It’s been more than four years since the Center for Science in the Public Interest and others filed its lawsuit against Coca-Cola for allegedly overstating the health benefits of vitaminwater and the case has still not been resolved. It has, however, inched closer to trial after a federal magistrate recommended that the case go forward as a class-action suit with regard to the products’ labeling, but that the plaintiffs could not sue for damages as a group. [More]
If you’re a Consumerist reader, you’re probably the type of online shopper that would be wary of a website promising a “free trial” period. But every year, millions of Americans think they’re getting something for nothing — only to end up much poorer because they didn’t read the fine print. [More]
It was nine months ago that the Federal Trade Commission announced its crackdown on companies that created sites aimed to look like news reports that were really just advertisements for supplements and other weight loss products made from acai berries. Now, as part of a settlement agreement, six online marketers will permanently stop the deceptive practice. [More]
Probably the most shocking part of this story is that it took so long to reveal what seems to be kind of a given: Those ubiquitous “1 Tip for a Tiny Belly” ads are a scam, says the Federal Trade Commission. [More]
For decades, U.S. debt collectors have plied their trade under the watchful but lazy eye of the Federal Trade Commission, which has the authority to go after the worst of the bunch but can’t create new rules governing these businesses. But later this summer, debt collectors will come under the supervision of the new Consumer Financial Protection Bureau… and that scares them, especially after complaints about debt collectors jumped 17% last year to 140,036. [More]
The other night, while I was going hog-wild on a pint of something containing fudge, peanut butter, sprinkles and unicorn horn, I thought to myself, “If only there could be some health benefit to eating this.” Now I find out that a food scientist at the University of Missouri is tantalizingly close to squeezing all sorts of goodness into the gobs of gluttony in my ice cream. [More]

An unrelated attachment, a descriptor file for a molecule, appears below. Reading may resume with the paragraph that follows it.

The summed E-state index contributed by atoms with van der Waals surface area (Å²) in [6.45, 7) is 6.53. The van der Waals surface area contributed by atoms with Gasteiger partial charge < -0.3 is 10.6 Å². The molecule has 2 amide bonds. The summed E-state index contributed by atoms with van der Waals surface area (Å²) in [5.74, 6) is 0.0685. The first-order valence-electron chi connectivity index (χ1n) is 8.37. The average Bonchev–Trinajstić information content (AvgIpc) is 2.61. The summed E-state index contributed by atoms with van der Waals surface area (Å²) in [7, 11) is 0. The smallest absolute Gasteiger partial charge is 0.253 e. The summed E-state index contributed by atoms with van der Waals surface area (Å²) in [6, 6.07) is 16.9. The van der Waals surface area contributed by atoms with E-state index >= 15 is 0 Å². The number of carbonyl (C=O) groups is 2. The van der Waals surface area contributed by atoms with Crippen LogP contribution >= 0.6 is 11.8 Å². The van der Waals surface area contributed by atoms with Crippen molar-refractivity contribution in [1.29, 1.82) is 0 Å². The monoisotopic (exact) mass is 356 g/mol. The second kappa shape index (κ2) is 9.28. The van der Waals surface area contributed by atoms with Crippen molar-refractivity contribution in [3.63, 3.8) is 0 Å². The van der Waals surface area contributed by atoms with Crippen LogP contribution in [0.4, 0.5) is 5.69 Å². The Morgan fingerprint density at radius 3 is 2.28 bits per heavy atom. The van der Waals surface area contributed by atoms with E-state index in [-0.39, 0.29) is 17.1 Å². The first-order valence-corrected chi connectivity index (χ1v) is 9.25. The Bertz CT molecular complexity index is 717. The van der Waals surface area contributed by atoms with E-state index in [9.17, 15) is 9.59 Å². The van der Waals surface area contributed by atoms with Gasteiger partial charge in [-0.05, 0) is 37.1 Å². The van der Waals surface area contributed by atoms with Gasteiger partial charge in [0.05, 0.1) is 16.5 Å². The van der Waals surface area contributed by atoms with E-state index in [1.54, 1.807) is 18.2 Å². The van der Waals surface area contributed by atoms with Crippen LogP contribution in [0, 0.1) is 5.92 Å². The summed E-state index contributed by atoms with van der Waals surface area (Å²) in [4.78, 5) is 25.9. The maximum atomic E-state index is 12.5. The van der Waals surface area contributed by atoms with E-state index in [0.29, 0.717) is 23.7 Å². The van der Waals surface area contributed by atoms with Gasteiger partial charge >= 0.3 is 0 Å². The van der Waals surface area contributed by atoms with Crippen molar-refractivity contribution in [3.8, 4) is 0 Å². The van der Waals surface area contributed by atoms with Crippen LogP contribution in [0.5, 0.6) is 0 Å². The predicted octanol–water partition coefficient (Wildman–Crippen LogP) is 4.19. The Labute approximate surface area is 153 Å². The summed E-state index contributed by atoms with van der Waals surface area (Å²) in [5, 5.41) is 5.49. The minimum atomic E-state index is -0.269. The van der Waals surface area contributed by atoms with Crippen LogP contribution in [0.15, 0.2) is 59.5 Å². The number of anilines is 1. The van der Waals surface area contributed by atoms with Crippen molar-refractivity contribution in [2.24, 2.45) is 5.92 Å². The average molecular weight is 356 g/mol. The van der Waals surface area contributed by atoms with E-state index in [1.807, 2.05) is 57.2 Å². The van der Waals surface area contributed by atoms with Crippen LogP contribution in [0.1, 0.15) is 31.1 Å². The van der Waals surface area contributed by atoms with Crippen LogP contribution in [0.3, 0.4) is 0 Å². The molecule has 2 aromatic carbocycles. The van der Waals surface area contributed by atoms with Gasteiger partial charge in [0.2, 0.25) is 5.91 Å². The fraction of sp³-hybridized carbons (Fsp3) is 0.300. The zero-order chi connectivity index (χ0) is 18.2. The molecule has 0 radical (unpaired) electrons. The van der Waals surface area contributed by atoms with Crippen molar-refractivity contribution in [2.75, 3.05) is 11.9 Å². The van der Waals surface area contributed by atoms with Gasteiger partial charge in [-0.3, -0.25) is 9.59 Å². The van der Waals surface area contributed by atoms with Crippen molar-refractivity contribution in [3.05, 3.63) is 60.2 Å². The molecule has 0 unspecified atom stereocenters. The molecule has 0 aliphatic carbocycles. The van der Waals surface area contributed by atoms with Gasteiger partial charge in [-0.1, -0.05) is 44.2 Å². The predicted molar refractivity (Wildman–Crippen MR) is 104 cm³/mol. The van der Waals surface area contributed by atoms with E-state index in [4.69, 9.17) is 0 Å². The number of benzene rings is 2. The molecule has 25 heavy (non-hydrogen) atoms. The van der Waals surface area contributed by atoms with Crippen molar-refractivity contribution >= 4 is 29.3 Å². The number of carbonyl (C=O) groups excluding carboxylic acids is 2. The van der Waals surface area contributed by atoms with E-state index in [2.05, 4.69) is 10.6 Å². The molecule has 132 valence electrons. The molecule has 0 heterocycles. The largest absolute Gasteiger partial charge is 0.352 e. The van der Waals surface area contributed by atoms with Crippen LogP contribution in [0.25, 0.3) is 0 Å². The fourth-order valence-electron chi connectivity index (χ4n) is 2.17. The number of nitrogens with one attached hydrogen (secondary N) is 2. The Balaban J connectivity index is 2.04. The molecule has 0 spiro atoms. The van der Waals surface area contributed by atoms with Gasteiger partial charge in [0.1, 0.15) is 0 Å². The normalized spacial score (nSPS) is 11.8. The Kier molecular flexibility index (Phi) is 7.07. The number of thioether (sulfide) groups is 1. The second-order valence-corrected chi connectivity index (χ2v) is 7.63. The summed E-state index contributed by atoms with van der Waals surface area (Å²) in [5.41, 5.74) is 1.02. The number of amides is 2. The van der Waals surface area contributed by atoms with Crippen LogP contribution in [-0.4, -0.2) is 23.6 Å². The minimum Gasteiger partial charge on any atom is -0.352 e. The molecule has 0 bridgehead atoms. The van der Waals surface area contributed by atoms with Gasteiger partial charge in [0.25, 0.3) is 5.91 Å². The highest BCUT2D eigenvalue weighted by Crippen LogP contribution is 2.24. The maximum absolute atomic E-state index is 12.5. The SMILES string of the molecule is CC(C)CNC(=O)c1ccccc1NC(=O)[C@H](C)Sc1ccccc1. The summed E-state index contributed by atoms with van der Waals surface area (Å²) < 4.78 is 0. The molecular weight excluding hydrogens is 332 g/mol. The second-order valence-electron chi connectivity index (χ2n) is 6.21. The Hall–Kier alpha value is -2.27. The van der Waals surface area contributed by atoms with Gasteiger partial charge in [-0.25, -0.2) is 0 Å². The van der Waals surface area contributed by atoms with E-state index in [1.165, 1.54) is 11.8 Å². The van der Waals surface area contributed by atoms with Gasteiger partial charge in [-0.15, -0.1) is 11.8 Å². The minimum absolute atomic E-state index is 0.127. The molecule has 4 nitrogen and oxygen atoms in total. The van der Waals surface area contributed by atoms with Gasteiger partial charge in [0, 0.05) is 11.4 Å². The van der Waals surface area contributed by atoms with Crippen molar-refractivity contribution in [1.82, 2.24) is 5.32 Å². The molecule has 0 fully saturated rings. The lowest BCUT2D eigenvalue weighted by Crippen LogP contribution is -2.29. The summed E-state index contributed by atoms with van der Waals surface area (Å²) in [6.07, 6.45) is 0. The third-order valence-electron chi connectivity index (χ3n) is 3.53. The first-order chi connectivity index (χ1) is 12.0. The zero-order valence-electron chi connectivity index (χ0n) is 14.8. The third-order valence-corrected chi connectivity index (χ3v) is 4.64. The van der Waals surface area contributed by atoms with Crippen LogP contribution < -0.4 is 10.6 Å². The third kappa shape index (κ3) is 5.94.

The U.S. Federal Trade Commission is taking a harsh legal stand against 10 companies and individuals marketing acai berry weight-loss products online by using fake news websites which imply endorsement from major media outlets — including our sibling publication Consumer Reports. [More]
Last summer, Central Coast Nutraceuticals settled a deceptive practices charge from Arizona’s Attorney General by promising to pay $1.4 million in fines. Now the company, which peddles acai berry and colon cleansing products, has been forced to temporarily stop selling or marketing its wonder products completely under an injunction obtained yesterday by the FTC. [More]
Our more scholarly siblings over at Consumer Reports recently sat down for an interview with David Vladeck, director of the Bureau of Consumer Protection at the Federal Trade Commission. And while Mr. Vladeck had all sorts of important things to say about scams, frauds and various sorts of hoodwinkery, the most important thing is that he likes us… he really likes us. [More]
If you’re between jobs, underemployed, or just have a lot of extra time on your hands now that you’ve give up expensive hobbies like smoking or shopping, here’s a list of 24 ways you can you earn some extra money. They’re not full time jobs, or sometimes even part-time jobs, but they’re a good starting point if you need some inspiration on how to bring in a little extra cash. [More]
That “local mom” trying to sell you her secret formulas for weight loss and tooth whitening in Internet ads may need to find a new job. Visa cut off payments to 100 merchants. The culled companies were the fine folks behind the “free sample” negative-option scams that Consumerist has written about extensively in the past. [More]
Amazing pills that will make me look younger and lose weight? And it comes as a free trial, you say? Of course I’ll try it! Here’s my credit card number. What could possibly go wrong?
Beware! Affiliate spammers have infiltrated innocent online groups, looking to take advantage of the people who haven’t yet heard that “free” trials of magic diet foods are a scam.